It is not known at what period St. Clement’s church was built, as it is not mentioned in Doomsday. It was, probably, erected instead of the dilapidated church of Osterbolt, which stood near where the stepples formerly were, at the Bull’s Head corner, and took its name from the east-gate that was near this spot. The antiquated church of Osterbolt is mentioned in the twenty-first year of Edward III. 1348; therefore, the present church must have been built since that time., for it appears to be not very ancient.

The present church has three aisles; the middle one is narrow, but lofty, and lighted by twelve windows on each side; the north and south aisles are low, and the pews very irregular. The altar-piece is modern, handsomely panelled, with mouldings, in mahogany; in the centre, a circular glory is painted; on the north side is a painting of the Salutation of the Virgin Mary, and on the other side, the Agony of Our Saviour, very well executed, by Mr. J. Smart. The handsome brass chandelier was presented, as the inscription implies, by “Master Mileson Edgar, to St. Clement’s Parish, Anno Domini, 1700.” '


St Clements Church Lane
To the left of the Parochial Church Hall is a very old thoroughfare, now a shadow of its former self: St Clements Church Lane. At the Grimwade Street end is a pair of bollards to prevent vehicular access beneath an attractive iron arch with central hanging lamp. We believe that The Ipswich Society (see Links)  lobbied for the lamp to be made live and lit at night.
Ipswich Historic Lettering: St Clements nameplate 1   Ipswich Historic Lettering: St Clements nameplate 2
Some conflict between the two street nameplates: on the church hall side it is merely 'ST. CLEMENTS' (interesting to see the unnecessary full stop here); on the opposite wall a nameplate with coat of arms reads 'ST. CLEMENTS CHURCH LANE'. As is common with street nameplates, there is no possessive apostrophe. One wonders why the passageway warrants two nameplates when some larger thoroughfares have one or none, also why they differ. An 1881 map detail of the area can be viewed on our Street furniture page (relating to the Ipswich Corporation Water Works); it shows the western end of 'ST. CLEMENT'S CHURCH LANE', opposite the present site of Fore Street Baths, (opened 1894) the houses stand shoulder-to shoulder down to the junction with Angel Lane and Fore Street. Angel Lane in modern times is a mere entrance to a car park.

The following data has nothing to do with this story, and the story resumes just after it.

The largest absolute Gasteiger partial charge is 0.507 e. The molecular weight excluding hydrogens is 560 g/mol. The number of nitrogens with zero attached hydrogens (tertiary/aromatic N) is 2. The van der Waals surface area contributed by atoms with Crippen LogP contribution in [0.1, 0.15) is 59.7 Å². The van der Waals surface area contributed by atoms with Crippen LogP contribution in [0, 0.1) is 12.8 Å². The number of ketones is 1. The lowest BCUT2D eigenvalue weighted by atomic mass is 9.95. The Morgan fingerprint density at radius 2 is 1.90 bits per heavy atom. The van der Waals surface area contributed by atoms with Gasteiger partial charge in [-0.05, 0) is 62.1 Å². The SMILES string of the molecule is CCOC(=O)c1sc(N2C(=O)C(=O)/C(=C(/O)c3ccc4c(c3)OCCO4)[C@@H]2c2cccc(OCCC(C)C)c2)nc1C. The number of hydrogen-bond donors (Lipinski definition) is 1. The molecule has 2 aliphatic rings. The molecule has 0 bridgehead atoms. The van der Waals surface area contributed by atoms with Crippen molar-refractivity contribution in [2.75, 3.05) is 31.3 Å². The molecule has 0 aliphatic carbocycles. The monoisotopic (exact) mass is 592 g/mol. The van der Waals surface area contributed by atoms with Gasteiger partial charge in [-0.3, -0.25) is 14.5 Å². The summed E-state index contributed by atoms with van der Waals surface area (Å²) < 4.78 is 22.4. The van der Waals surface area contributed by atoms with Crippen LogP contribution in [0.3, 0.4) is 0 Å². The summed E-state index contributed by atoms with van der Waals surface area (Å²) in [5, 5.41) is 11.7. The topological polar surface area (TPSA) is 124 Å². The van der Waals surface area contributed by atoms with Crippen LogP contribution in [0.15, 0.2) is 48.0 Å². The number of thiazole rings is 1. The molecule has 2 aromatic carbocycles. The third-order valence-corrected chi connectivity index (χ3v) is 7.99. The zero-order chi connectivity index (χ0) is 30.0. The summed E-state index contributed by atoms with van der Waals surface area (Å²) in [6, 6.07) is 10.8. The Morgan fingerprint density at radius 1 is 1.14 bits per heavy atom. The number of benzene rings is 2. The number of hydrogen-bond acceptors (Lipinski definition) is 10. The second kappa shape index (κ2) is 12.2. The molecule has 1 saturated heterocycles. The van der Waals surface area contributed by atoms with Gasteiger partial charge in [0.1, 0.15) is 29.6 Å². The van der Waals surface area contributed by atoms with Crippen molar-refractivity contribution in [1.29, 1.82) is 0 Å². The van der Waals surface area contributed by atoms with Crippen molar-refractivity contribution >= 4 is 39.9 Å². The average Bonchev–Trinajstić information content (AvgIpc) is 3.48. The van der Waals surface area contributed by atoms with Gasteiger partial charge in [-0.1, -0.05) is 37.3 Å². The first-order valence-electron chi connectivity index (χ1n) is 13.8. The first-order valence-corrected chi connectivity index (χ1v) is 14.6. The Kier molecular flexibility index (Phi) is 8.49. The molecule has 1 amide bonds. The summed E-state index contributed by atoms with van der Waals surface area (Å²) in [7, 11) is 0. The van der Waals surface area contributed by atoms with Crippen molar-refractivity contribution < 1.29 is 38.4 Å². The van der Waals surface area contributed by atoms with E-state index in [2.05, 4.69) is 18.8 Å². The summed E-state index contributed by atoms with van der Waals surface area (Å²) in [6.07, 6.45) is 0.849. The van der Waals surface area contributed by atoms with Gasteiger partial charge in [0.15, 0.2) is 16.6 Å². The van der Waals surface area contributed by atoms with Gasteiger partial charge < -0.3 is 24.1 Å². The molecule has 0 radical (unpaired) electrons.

Ipswich Historic Lettering: St Clements nameplate 3   Ipswich Historic Lettering: St Clements nameplate 42014 images
[UPDATE 10.12.2014: "There's a very simple explanation for this one actually. If you look at your picture of the 'St Clements' only side, you can see six giveaway screw holes. The 'Church Lane' part was on a second plate, subsequently removed. I have no idea when it was taken away, but I can certainly remember it being there! -Nigel" We clearly didn’t look closely enough. It poses one further question: why did they split the nameplates?]
Ipswich Historic Lettering: St Clements 222016 images
A few steps along the lane is the side door into the St Clement Rectory with two ancient headstones cut into the brickwork. The smaller of the two is inscribed:
'B + H
and the larger, more difficult to decipher, is dated '1771'. Other headstones, no doubt moved from their original places in the churchyard, stand along the lane.
Ipswich Historic Lettering: St Clements 23   Ipswich Historic Lettering: St Clements 24